Mitranthes sartoriana Berg, Linnaea 29: 248. 1858.
Mitropsidium oblanceolatum Burret, T^iotizhl. Berlin 15: 487. 1941.
Mitropsidium pittieri Burret,'^otizhl. Berlin 15: 488. 1941.
IPsidium quinquedentatum Amsh., Rec. Trav. Bot. Neerl. 39: 164. 1942.
Psidium minutiflorum Amsh., Rec. Trav. Bot. Neerl. 42: 19. 1950.
For description and additional synonymy relative to plants of northern South
America, see Fieldiana Bot. 24(7) [Fl. Guatemala]: 401, 1963. As explained briefly
in the Flora of Guatemala, and at more length in an earlier article (Fieldiana Bot.
29: 525-529. 1963), the complex of species that includes Psidium sartorianum is
characterized by having leaves and flowers small for the genus, herbage and branchlets
hispidulous but the buds glabrous, leaves thin and often with many conspicuous
glands, the midvein flat or slightly convex. The plants are often large forest trees.
Representatives of the complex are found on both coasts of Mexico, in Yucatan and
Cuba, Central America, and from northern Colombia and Venezuela to eastern Brazil.
Several different species in the complex have been distinguished, mostly on the basis
of differences in the unopened calyx. In the type of Mitranthes sartoriana the calyx
is closed and calyptrate as it is in almost all Mexican and Central American specimens.
In P molinae Amsh., of Honduras, and in P quinquedentatum and P minutiflorum,
however, the calyx is provided with 4 or 5 short lobes. The taxonomic significance
of this feature of the calyx is not fully understood, but in some individuals
the calyx may be lobed, or open irregularly, in species that normally have a closed
calyptrate calyx, and I suspect that study of the populations of these plants in nature
would show that no more than one species, or perhaps two or more geographically
localized subspecies, make up the complex.
It is probable that Psidium galapageium Hook. f. (Trans. Linn. Soc. London 20:
224. 1847), is the correct name for the complex that has generally passed under the
name of P sartorianum. The type, collected by Scouler on the Galapagos Islands,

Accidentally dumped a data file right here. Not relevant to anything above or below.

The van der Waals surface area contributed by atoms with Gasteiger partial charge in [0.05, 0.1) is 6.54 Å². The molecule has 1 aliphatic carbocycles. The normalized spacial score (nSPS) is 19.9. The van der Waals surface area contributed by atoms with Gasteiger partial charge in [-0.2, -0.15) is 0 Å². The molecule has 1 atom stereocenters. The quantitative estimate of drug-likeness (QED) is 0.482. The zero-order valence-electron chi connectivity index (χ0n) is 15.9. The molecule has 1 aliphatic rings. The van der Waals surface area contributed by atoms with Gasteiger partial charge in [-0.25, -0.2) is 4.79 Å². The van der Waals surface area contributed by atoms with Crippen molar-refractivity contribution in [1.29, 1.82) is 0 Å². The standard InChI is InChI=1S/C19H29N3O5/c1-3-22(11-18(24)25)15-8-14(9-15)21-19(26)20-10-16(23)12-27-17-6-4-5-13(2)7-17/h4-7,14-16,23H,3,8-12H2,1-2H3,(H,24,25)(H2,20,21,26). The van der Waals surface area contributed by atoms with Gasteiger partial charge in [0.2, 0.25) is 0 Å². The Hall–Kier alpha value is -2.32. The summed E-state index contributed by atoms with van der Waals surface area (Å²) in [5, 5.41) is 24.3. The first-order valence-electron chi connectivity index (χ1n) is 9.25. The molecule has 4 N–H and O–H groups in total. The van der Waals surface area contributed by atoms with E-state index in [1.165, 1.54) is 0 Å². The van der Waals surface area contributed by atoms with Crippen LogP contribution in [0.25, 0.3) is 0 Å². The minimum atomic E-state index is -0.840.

and now at Kew, is an ample leafy specimen with flower-buds. I cannot distinguish
it from mainland specimens of P. sartorianum. It seems inadvisable to take up the
earlier epithet, however, until the taxonomy of the entire complex is better known.
I. M . Johnston (Proc. Cahf. Acad. Sci. IV. 20: 80. 1931) took up the name P galapageium
for a plant of Socorro Island having "brownish pilose" leaves and twigs, and
"slightly free sepal tips." H e at the same time (p. 81) proposed a new species from
Socorro Island, P. socorrense, this said to differ from P galapageium chiefly in being
less densely pubescent, and in having the "sepal tips . united to form a terminal mucronate tip for the unopened bud." Miranda, in an account of the vegetation of
Socorro Island (La Isla Socorro. Monog. Inst. Geofis. Univ. Nac. Auton. Mex. 2:
129-152. 1960) considered the dominant arborescent Psidium on the island—which
in deep soils forms a tree 8-12 m high—to be P. galapageium. Neither P. galapageium
nor the supposed P. socorrense is very different from the common and widespread
The name Psidium minutiflorum was proposed by Amshoff as a substitute for
P. ciliatum in the sense of Berg (Linnaea 27: 353. 1856), not P. ciliatum Benth.
(1840). As Amshoff designated no type, and as Berg cited five different numbers,
all representing collections made by the Schomburgks in British Guiana, it is necessary
to choose a lectotype from among these numbers. Amshoff cited two of the
three gatherings seen by Berg, viz. nos. 388 (cited by Berg as 322), and 952. Berg
stated that he saw the various collections "in hb. Berol. et Vindob."; as it may be
assumed that the Berlin specimens have been destroyed, a lectotype should be chosen
from among the sheets annotated by Berg and now at Vienna. These are nos. 604
(marked "Mus. Berol."), 388, and 952. Of these no. 952 is designated lectotype, as
the number was cited by both Berg and Amshoff, specimens under that number have
been rather widely distributed, and a sheet at G has been photographed (Field Mus.
neg. 23491). Ah the specimens of no. 952 are superficially like P. sartorianum, but
the calyx in bud is provided with short, densely ciliate lobes, and in anthesis opens
by deep longitudinal fissures. The corolla even in the young bud is exposed, but the
globe of the petals is shorter than or about as long as the calyx-lobes until just before
The other species proposed by Amshoff, Psidium quinquedentatum, is still known
from the type only. This is a plant from Suriname, Rombouts 329, which I saw at
Utrecht in 1965. The specimen consists of a large branch about 20 cm long and 8
m m in diam, with about 20 slender sucker-shoots, each about 10-15 cm long and 1-2
m m in diam, arising from it. These slender, vigorous branchlets, some of which are
in 3's rather than opposite, are densely yehowish-pubescent as emphasized by Amshoff,
and the leaves are similarly but less densely pubescent. In the kind and distribution
of pubescence, and in other respects, this specimen suggests an abnormally stimulated
individual of what has been called P minutiflorum, and I suspect the two are synonymous.